Why water tariffs don’t come down - despite overflowing dams
The City of Cape Town will not reduce water tariffs, despite overflowing dams, as there is no direct link between the cost of delivering service and dam capacity
Tariffs are, however, lower than they were during the drought
The levy will remain in place, as it provides a sustainable source of revenue
Cape Town’s dams are overflowing, but authorities will not lower water tariffs to what they were before the most recent drought, the worst in living memory.
Some ratepayers are up in arms that prices are not set by supply and demand, but the City of Cape Town maintains that sound reasoning defines its tariff calculation.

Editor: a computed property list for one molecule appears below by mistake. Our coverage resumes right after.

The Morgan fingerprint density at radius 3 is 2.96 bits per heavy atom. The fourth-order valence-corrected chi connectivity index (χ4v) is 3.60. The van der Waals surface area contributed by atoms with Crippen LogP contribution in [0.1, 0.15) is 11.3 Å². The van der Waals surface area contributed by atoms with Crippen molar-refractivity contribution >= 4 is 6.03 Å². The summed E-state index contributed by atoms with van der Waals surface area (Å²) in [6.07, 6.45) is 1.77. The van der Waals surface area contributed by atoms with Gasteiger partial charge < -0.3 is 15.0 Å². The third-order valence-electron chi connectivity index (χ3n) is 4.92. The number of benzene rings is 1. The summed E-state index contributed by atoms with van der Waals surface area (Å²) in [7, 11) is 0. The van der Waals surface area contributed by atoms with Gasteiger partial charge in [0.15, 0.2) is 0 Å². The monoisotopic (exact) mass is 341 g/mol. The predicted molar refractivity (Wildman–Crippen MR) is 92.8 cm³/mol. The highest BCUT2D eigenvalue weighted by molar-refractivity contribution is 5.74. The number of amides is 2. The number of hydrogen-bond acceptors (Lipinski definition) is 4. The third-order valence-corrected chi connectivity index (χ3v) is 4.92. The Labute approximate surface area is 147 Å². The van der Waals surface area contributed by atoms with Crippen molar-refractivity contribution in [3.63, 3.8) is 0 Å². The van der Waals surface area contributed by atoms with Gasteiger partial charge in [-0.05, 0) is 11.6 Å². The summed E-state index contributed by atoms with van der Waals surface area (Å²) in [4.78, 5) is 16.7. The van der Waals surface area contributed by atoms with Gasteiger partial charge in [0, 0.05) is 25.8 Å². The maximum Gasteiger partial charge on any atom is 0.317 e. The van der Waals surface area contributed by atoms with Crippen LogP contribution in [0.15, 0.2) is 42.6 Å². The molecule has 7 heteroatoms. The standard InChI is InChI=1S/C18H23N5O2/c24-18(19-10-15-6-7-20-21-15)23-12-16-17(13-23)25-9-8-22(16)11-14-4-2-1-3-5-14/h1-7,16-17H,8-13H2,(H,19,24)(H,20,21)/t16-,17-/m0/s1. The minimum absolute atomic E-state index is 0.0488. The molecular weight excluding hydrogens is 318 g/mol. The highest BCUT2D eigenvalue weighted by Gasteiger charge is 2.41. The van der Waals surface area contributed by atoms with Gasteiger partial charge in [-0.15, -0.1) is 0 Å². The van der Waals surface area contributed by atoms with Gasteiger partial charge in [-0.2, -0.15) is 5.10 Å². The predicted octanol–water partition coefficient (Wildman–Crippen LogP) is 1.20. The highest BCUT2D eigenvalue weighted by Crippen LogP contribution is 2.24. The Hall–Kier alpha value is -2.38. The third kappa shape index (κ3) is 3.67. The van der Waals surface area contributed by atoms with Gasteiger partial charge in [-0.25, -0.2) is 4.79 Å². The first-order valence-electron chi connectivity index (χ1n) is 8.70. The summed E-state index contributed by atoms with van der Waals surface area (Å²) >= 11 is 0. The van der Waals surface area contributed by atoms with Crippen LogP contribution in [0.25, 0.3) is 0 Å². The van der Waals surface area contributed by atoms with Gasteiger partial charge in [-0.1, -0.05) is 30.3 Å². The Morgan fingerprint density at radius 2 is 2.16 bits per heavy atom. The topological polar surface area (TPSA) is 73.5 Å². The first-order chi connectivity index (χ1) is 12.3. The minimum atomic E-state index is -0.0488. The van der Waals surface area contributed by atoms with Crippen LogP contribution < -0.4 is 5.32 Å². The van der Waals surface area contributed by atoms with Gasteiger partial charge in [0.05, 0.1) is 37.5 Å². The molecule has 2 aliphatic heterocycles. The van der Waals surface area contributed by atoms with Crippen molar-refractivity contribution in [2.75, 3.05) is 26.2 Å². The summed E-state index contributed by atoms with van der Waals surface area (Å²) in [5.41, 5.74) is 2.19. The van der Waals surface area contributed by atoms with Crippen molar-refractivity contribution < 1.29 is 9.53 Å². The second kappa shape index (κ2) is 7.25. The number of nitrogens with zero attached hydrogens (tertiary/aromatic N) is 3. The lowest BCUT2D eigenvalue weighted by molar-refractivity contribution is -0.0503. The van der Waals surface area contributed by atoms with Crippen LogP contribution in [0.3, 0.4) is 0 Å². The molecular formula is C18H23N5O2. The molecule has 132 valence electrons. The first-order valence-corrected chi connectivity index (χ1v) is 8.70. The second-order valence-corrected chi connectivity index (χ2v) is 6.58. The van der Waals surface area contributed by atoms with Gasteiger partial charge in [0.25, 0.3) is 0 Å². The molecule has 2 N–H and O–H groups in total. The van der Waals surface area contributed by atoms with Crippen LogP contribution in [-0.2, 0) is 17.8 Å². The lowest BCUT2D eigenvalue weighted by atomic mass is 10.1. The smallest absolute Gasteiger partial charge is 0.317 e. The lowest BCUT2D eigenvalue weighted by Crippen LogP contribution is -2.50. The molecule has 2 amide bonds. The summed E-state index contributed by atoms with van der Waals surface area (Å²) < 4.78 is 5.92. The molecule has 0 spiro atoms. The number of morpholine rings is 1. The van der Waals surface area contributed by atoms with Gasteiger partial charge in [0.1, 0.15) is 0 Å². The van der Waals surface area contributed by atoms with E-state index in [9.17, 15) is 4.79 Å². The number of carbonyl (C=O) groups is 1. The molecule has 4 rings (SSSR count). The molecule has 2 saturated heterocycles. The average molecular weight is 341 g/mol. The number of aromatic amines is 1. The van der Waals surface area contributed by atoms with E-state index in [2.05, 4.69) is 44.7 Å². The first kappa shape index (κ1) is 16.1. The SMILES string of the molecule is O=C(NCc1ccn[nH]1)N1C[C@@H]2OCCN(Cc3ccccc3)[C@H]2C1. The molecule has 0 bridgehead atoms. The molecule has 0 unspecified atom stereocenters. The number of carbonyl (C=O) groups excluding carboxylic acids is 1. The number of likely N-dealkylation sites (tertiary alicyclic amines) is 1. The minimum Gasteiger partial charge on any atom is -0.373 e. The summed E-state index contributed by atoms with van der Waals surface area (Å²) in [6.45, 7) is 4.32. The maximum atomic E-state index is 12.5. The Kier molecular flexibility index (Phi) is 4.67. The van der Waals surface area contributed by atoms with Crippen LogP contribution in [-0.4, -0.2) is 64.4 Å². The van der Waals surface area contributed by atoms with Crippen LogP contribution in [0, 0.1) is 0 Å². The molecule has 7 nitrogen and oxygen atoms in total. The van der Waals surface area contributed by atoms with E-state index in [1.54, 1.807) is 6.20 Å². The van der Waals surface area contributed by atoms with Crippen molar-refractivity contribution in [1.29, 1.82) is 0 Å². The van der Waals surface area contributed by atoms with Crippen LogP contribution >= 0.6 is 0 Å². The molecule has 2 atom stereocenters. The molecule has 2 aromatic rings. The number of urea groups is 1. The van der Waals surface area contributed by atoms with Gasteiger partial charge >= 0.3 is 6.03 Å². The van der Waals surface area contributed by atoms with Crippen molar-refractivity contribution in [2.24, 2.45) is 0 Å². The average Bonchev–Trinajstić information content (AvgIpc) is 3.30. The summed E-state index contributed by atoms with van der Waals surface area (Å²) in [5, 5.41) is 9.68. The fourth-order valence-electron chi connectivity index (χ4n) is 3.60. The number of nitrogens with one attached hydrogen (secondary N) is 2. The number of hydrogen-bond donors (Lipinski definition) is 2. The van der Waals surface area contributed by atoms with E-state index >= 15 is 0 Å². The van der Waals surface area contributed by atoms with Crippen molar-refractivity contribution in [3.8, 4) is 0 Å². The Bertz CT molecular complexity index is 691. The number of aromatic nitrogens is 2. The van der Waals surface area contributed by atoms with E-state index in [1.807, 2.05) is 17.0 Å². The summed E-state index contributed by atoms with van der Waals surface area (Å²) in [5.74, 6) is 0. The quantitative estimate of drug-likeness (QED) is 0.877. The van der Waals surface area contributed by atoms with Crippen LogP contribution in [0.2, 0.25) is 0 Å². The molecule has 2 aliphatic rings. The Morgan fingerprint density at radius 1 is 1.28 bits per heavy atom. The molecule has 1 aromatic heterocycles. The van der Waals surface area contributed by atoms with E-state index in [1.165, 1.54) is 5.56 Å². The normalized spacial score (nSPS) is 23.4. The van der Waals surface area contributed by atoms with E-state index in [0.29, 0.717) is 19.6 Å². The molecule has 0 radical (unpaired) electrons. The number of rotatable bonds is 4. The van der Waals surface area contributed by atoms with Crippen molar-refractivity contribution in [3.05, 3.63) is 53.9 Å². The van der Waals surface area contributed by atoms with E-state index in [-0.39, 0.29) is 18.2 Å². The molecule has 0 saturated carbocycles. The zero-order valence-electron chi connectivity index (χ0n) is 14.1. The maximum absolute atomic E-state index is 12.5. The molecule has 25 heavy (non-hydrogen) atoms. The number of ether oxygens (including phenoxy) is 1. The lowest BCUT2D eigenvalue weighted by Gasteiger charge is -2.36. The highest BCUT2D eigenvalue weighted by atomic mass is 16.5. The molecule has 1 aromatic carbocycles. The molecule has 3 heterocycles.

John Maytham asked Councillor Xanthea Limberg to elaborate (scroll up to listen).
Currently, tariffs are far lower than they were during the drought… Residents should be paying about 4 cents per litre…Xanthea Limberg
The reason why the City is not in a position to further reduce tariffs… There isn’t necessarily a direct link between the cost of delivering service and where dams are in terms of capacity.Xanthea Limberg
The amount that needs to be recovered to fund the service depends on how much is being used… Our consumption has remained low, so cross-subsidisation is no longer available... Prior to the drought, the City was not charging residents the full cost of production…Xanthea Limberg
The levy… is still in place. It’s one way the city is able to secure a sustainable source of revenue…Xanthea Limberg
The City has implemented the lowest tariff increases when compared to all of the other metropolitan municipalities.Xanthea Limberg
Source : https://www.123rf.com/photo_119202323_water-flows-down-over-the-spillway-of-a-small-concrete-dam-.html